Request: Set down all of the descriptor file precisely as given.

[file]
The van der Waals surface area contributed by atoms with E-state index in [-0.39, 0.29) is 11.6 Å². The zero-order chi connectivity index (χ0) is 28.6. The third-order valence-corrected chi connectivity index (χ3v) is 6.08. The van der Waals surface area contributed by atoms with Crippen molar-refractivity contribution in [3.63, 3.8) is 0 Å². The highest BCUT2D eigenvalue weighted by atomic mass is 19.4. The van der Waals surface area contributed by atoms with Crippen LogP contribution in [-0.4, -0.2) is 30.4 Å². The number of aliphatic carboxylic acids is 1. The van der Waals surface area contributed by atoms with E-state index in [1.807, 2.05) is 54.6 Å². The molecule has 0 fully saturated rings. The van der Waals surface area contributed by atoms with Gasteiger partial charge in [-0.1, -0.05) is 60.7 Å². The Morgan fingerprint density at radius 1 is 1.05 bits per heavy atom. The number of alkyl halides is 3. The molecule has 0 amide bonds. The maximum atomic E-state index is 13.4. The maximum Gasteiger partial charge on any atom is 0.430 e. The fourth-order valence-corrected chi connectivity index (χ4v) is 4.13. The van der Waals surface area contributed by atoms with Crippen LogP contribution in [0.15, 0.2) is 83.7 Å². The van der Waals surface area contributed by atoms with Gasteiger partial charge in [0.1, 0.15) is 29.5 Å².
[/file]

The van der Waals surface area contributed by atoms with E-state index in [-0.39, 0.29) is 11.6 Å². The zero-order chi connectivity index (χ0) is 28.6. The third-order valence-corrected chi connectivity index (χ3v) is 6.08. The van der Waals surface area contributed by atoms with Crippen molar-refractivity contribution in [3.63, 3.8) is 0 Å². The highest BCUT2D eigenvalue weighted by atomic mass is 19.4. The van der Waals surface area contributed by atoms with Crippen LogP contribution in [-0.4, -0.2) is 30.4 Å². The number of aliphatic carboxylic acids is 1. The van der Waals surface area contributed by atoms with E-state index in [1.807, 2.05) is 54.6 Å². The molecule has 0 fully saturated rings. The van der Waals surface area contributed by atoms with Gasteiger partial charge in [-0.1, -0.05) is 60.7 Å². The Morgan fingerprint density at radius 1 is 1.05 bits per heavy atom. The number of alkyl halides is 3. The molecule has 0 amide bonds. The maximum atomic E-state index is 13.4. The maximum Gasteiger partial charge on any atom is 0.430 e. The fourth-order valence-corrected chi connectivity index (χ4v) is 4.13. The van der Waals surface area contributed by atoms with Crippen LogP contribution in [0.15, 0.2) is 83.7 Å². The van der Waals surface area contributed by atoms with Gasteiger partial charge in [0.1, 0.15) is 29.5 Å².